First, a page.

Folk seem fairly definite there isn’t any internet in town. But there are plenty of shops.

Cigarettes, in an echo of UB, have to be bought under the counter, since everywhere in Tsagaannuur is too close to a government building to legally sell them. So does the gifting vodka for the reindeer people since, despite what the steady stream of locals leaving with clinking carrier bags suggest, it is technically illegal to buy vodka in Tsagaannuur on Fridays.

I load up on Mongolian fruit drinks for Zac, sweeties, apples, raisins, water and a beer.

We settle down, classily, in the lee of a woodpile to consume our beers under the curious gaze of a stray dog and a goat, then negotiate a ride to the ger from the chap who owns the guesthouse, because, quite frankly, after six hours riding and a 5k walk, none of us fancy walking home in the dark.

As we bounce around the valley in near-total darkness, Tsagaannuur retreating to a dim glow in the far distance, we realise that not one of us knows our hosts’ names, and, further, that Baatar’s phone is off. We try a ger by a lake. Wrong ger, wrong lake. We try another ger, by another lake. Wrong ger.

Eventually, we conclude that, since it would be embarrassing to bounce around further, this one MUST be the right lake. Our ride roars off, headlights retreating into the dark. This is, I realise with a sinking feeling, rather a large valley in which to find an unlit ger in the dark.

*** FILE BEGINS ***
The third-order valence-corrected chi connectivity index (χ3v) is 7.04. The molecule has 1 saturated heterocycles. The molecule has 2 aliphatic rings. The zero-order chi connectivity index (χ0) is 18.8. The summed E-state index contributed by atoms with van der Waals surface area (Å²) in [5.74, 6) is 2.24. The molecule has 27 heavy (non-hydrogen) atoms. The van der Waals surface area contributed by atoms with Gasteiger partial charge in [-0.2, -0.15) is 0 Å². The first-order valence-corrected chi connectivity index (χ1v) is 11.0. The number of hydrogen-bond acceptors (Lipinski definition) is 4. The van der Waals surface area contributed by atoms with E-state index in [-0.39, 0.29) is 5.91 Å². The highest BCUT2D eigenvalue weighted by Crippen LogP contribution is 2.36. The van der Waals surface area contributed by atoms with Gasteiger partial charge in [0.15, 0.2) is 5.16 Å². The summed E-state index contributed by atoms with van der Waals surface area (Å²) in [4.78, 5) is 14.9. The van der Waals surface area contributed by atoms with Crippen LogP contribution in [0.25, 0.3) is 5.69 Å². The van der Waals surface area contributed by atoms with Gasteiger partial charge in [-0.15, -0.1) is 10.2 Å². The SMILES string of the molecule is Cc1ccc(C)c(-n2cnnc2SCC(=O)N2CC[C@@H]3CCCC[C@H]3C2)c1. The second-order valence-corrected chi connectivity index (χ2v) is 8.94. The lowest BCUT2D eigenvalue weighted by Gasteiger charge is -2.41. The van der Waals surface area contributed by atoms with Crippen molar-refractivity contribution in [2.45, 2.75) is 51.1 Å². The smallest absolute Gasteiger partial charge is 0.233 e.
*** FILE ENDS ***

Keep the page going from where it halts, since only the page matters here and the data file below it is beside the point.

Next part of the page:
And are those two slowly moving lights out in the distance people looking for us or folk riding motorbikes into Tsagaannuur?

One of the joys of a third world phone – I bought my Nokia for $15 in Borneo over three years ago and it was on the basic side even then – is that it comes with a torch. As, for that matter, do many cigarette lighters.

I equip Matt and Aaron with a cigarette lighter each and spark up my trusty Nokia. They debate exactly which point in the treeline on the darkened hillside is the gap through which we descended to the valley with a leisurely, almost academic and thoroughly masculine interest.

And, further, which is the lake that we walked past? There are, irritatingly, rather a lot of lakes in this particular stretch of valley.

And are those two slowly moving lights out in the distance people looking for us or folk riding motorbikes into Tsagaannuur?

Having no sense of direction whatsoever, I largely stay out of these discussions, confining myself to making optimistic circles with my phone-torch (another great thing about third world phones? They have no functionality, so the battery life is stellar) and chivvying Aaron to stay within visual range lest we get separated.

Just as I am beginning to contemplate spending the night in the open, perhaps under a shelter built of branches, and singing a small hallelujah chorus that it’s neither raining nor cold, a torch flashes back at us: a steady, deliberate, one, two, three pulse! It’s Baatar! Result!

Two more nights, and we’ll reach the reindeer people! And, maybe, there’ll be a shower on the way back….


This series on horseback trekking in Mongolia starts here. You can use the “next” and “previous” buttons to navigate through it.

Tentacles in the Dark image by Nic McPhee.